Your bank is always willing to help customers when they have financial problems. However, there are ways of protecting yourself. If you have a home mortgage loan, a mortgage protection plan offers a safeguard to ensure that you don't lose your home.

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A10: Why do interest rates vary so much between different loans?

Partly because of the risk involved. If a bank grants a loan to an individual without any form of security, it risks losing the money should the individual be unable to repay, or leave his or her country of residence without warning and leaving the loan unpaid. This does happen occasionally causing the bank to factor in an extra charge for clean loans to protect itself.

Another major reason is based on the amount borrowed. Every time a loan application is received, there is paperwork to be done. Therefore, one person borrowing HKD100,000 will be less costly than 10 people each borrowing HKD10,000. This is why interest rates are set lower for borrowing larger amounts. This may help you choose the type of loan you need. But you should also be aware of other loan-related costs, which can vary from bank to bank.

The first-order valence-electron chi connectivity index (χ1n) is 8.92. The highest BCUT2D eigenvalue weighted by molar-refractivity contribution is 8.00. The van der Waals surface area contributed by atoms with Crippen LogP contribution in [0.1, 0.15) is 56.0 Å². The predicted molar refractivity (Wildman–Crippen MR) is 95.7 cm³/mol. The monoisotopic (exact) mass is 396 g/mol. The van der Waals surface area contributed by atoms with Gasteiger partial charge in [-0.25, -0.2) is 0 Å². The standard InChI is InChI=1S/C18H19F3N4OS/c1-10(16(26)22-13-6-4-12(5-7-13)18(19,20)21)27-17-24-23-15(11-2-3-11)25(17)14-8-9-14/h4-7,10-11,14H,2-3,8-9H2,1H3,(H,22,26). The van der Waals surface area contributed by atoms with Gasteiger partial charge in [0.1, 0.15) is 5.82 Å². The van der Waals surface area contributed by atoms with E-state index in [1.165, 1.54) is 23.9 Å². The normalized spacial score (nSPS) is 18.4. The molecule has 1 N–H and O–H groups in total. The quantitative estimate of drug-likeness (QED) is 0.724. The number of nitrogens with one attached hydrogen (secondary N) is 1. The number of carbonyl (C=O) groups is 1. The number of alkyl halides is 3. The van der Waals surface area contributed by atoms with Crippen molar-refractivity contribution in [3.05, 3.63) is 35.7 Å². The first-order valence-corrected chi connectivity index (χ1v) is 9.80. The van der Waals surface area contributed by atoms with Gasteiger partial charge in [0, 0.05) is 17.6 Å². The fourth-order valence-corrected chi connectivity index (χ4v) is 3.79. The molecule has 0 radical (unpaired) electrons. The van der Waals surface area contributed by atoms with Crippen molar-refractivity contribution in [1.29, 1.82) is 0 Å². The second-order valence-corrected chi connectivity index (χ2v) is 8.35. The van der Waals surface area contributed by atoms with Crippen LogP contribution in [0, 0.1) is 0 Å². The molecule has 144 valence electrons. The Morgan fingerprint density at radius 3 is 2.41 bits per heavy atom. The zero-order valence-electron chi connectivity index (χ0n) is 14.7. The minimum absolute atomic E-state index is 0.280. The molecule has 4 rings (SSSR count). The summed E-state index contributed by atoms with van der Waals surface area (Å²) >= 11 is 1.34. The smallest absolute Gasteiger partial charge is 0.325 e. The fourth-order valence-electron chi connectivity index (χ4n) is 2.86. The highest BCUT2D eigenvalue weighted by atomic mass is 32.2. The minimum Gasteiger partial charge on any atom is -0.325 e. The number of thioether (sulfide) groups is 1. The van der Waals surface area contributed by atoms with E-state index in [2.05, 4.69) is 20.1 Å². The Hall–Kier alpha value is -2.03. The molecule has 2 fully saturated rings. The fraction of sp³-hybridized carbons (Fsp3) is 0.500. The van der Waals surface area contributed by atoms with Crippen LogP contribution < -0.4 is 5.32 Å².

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A11: What other costs are involved in borrowing money?

The cost of a loan is calculated by means of an annualised percentage rate (APR), which takes into account the interest rate plus any extra fees or charges to be paid.

Common extra costs include:

  • Service fee
    This is a fee (usually annual) charged by a bank for handling the loan.
    Unauthorised overdraft
    Exceeding your overdraft limit costs you money and the bank will charge you directly.
  • Special administration fee
    For some loans, if you need the money urgently, the bank will make it available within a short period and will charge the relevant fee for doing so.
  • Interest on overdue repayments
    If you fall behind on your loan repayments, you will be charged interest on the amount overdue, either at a fixed rate or at the prevailing rate. This is charged on a daily basis, so it is wise to keep up the repayments.
  • Application fees
    Some loans require a fee for the application, which is a one-time payment at the beginning of the repayment period.
  • Early repayment fees
    In some cases, if you wish to repay a fixed loan earlier than the agreed term, you will have to pay an extra fee to compensate for the interest lost by the bank.

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A12: Besides interest rates, what else should I consider when borrowing money?

When you compare different loans at different banks, interest rates should not be your only consideration. Check if there are any other costs and hidden fees. Also, be sure that you feel comfortable with the bank you are borrowing the money from. And don't forget to check the following:

  • the convenience of the branch network;
  • the other services available; and
  • the local expertise of the bank.